Recently, there has been a flurry of commentary on the Supreme Court arguments on the constitutionality of the Patient Protection and Affordable Care Act's (ACA) requirement that individuals maintain health coverage or pay a penalty. In addition to the individual mandate requirement, and not in dispute in the current litigation, the ACA also requires certain employers to provide health coverage to their full-time employees. Under the requirement—which is referred to in various circles as the "employer shared responsibility requirement," "employer mandate," or the "play or pay mandate"—employers that employ at least 50 full-time employees must offer health coverage to their full-time employees (and their dependents) or face a possible penalty. The ACA defines "full-time" for these purposes as working, on average, at least 30 hours per week.
The Internal Revenue Service, Department of Labor, and Department of Health and Human Services have issued a series of notices and other guidance that summarize their intended direction in implementing the employer shared responsibility requirement and related ACA requirements. Most recently, IRS Notice 2012-17 and DOL Technical Release 2012-01 address the ACA employer shared responsibility requirement, automatic enrollment requirement, and waiting period limitation in a series of frequently asked questions and answers. Importantly for employers that might be subject to the employer shared responsibility mandate, the guidance issued to date suggests that the agencies intend to allow a look-back/stability period during which an employer may determine which of its employees are full time. This means that, for current employees, the agencies are considering allowing employers to determine whether an employee has averaged at least 30 hours a week by looking back up to 12 months. Employers with highly mobile employees or work that varies seasonally may find that this look-back approach helps avoid classifying temporary or seasonal employees as full time.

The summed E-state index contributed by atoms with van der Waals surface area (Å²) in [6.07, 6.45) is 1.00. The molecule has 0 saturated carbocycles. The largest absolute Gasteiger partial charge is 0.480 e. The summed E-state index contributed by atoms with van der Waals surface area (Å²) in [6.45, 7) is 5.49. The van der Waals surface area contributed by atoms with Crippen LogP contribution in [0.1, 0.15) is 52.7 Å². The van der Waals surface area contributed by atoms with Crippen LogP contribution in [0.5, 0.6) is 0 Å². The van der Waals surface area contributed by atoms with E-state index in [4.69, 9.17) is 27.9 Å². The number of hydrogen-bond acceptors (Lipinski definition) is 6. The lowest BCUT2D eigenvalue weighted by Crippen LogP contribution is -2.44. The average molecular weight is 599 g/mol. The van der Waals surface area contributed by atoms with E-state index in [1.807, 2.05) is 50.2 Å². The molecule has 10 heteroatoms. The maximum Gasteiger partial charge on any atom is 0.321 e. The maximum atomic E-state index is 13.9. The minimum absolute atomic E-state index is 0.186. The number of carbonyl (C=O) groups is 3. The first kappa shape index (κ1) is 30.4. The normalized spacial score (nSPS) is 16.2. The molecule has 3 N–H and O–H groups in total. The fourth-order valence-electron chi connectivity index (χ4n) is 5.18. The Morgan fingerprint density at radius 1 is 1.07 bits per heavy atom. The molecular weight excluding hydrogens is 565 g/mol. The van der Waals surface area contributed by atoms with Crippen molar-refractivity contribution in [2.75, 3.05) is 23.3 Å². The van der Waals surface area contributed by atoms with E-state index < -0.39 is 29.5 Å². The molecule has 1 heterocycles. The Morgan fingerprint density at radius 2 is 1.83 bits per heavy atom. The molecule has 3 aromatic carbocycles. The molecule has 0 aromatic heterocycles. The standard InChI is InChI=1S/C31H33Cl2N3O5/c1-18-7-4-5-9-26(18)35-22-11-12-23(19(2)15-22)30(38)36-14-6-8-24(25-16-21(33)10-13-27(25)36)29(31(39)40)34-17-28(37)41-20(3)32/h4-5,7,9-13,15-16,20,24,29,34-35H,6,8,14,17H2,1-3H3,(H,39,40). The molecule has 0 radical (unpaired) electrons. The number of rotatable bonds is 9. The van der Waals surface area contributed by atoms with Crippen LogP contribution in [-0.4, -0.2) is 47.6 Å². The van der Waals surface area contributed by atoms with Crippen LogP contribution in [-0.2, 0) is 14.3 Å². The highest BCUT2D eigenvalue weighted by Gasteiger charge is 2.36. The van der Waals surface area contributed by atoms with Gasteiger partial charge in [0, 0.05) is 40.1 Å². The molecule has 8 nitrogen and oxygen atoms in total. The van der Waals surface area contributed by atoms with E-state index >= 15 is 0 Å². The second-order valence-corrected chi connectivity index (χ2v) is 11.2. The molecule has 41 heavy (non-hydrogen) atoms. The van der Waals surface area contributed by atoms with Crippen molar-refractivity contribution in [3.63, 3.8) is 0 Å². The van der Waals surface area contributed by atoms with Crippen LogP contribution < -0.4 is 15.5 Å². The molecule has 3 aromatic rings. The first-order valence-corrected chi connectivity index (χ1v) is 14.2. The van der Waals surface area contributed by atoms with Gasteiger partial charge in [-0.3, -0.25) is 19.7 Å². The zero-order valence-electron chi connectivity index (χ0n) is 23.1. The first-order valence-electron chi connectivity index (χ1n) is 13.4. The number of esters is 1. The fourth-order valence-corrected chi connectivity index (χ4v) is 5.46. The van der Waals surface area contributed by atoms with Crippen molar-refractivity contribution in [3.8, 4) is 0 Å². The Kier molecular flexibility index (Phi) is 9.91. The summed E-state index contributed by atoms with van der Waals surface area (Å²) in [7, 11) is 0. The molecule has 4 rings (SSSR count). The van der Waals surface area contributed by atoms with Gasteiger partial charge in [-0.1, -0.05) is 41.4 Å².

The agencies have suggested a different, shorter period for
determining whether new employees are full-time employees. For new hires, an employer generally must determine whether (1) as
of the date of hire, the employee is reasonably expected to work an
average of at least 30 hours per week, and (2) as of the end of the
employee's first three months of employment, the hours worked
during that three-month period are reasonably viewed as representative
of the average hours the employee is expected to work on an annual
basis. If a newly-hired employee is expected to work
full time on an annual basis, and the employee does in fact work
full time during the first three-month period of employment, the
newly hired employee is treated as full time and must be offered
health coverage as of the end of that first three-month period.
What if, based on the facts and circumstances at the time of hire, the employer cannot reasonably determine whether a newly hired employee is expected to work full time on an annual basis? In general, the guidance provides that, when such an employee works at least 30 hours per week during the first three-month period and those hours are reasonably considered representative of the average hours expected to be worked by the employee on an annual basis, the employee is considered full time at the end of the three-month period. If, on the other hand, the employee averages 30 or more hours per week during the first three-month period, but those hours are not considered as representative of the average hours expected to be worked by the employee on an annual basis, the employer may take an additional three month period to determine the employee's status. Thus, it appears that employers will have up to six months to determine whether a new hire is a full-time employee.
The recent guidance may be helpful for employers when considering
benefit plan designs for 2014 and beyond. That said, the
guidance provided by the agencies on the application of the
employer shared responsibility requirements is not binding and
could change when they issue proposed regulations.
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